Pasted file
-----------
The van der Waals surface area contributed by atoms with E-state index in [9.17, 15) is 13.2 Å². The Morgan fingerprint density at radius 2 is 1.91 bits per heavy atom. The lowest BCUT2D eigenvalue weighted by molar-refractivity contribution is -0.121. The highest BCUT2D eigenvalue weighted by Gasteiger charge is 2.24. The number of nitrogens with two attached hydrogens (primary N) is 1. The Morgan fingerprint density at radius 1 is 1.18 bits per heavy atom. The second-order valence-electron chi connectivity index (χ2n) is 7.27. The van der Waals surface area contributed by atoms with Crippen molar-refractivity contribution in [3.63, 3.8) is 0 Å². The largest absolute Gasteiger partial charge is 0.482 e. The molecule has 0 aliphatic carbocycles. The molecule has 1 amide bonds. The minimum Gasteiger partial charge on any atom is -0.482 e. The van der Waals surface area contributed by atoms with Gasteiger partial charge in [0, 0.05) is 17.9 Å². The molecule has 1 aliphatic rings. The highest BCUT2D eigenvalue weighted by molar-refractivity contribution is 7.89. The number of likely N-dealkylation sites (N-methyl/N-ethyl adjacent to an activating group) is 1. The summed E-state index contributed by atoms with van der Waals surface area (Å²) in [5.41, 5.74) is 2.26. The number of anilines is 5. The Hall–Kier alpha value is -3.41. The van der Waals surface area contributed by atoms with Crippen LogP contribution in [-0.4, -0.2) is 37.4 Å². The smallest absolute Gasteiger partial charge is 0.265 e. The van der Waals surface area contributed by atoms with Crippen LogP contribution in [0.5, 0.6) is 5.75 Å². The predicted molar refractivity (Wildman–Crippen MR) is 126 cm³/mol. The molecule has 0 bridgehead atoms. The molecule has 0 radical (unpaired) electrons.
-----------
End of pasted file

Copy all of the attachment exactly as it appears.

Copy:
The van der Waals surface area contributed by atoms with E-state index in [9.17, 15) is 13.2 Å². The Morgan fingerprint density at radius 2 is 1.91 bits per heavy atom. The lowest BCUT2D eigenvalue weighted by molar-refractivity contribution is -0.121. The highest BCUT2D eigenvalue weighted by Gasteiger charge is 2.24. The number of nitrogens with two attached hydrogens (primary N) is 1. The Morgan fingerprint density at radius 1 is 1.18 bits per heavy atom. The second-order valence-electron chi connectivity index (χ2n) is 7.27. The van der Waals surface area contributed by atoms with Crippen molar-refractivity contribution in [3.63, 3.8) is 0 Å². The largest absolute Gasteiger partial charge is 0.482 e. The molecule has 0 aliphatic carbocycles. The molecule has 1 amide bonds. The minimum Gasteiger partial charge on any atom is -0.482 e. The van der Waals surface area contributed by atoms with Gasteiger partial charge in [0, 0.05) is 17.9 Å². The molecule has 1 aliphatic rings. The highest BCUT2D eigenvalue weighted by molar-refractivity contribution is 7.89. The number of likely N-dealkylation sites (N-methyl/N-ethyl adjacent to an activating group) is 1. The summed E-state index contributed by atoms with van der Waals surface area (Å²) in [5.41, 5.74) is 2.26. The number of anilines is 5. The Hall–Kier alpha value is -3.41. The van der Waals surface area contributed by atoms with Crippen LogP contribution in [-0.4, -0.2) is 37.4 Å². The smallest absolute Gasteiger partial charge is 0.265 e. The van der Waals surface area contributed by atoms with Crippen LogP contribution in [0.5, 0.6) is 5.75 Å². The predicted molar refractivity (Wildman–Crippen MR) is 126 cm³/mol. The molecule has 0 bridgehead atoms. The molecule has 0 radical (unpaired) electrons.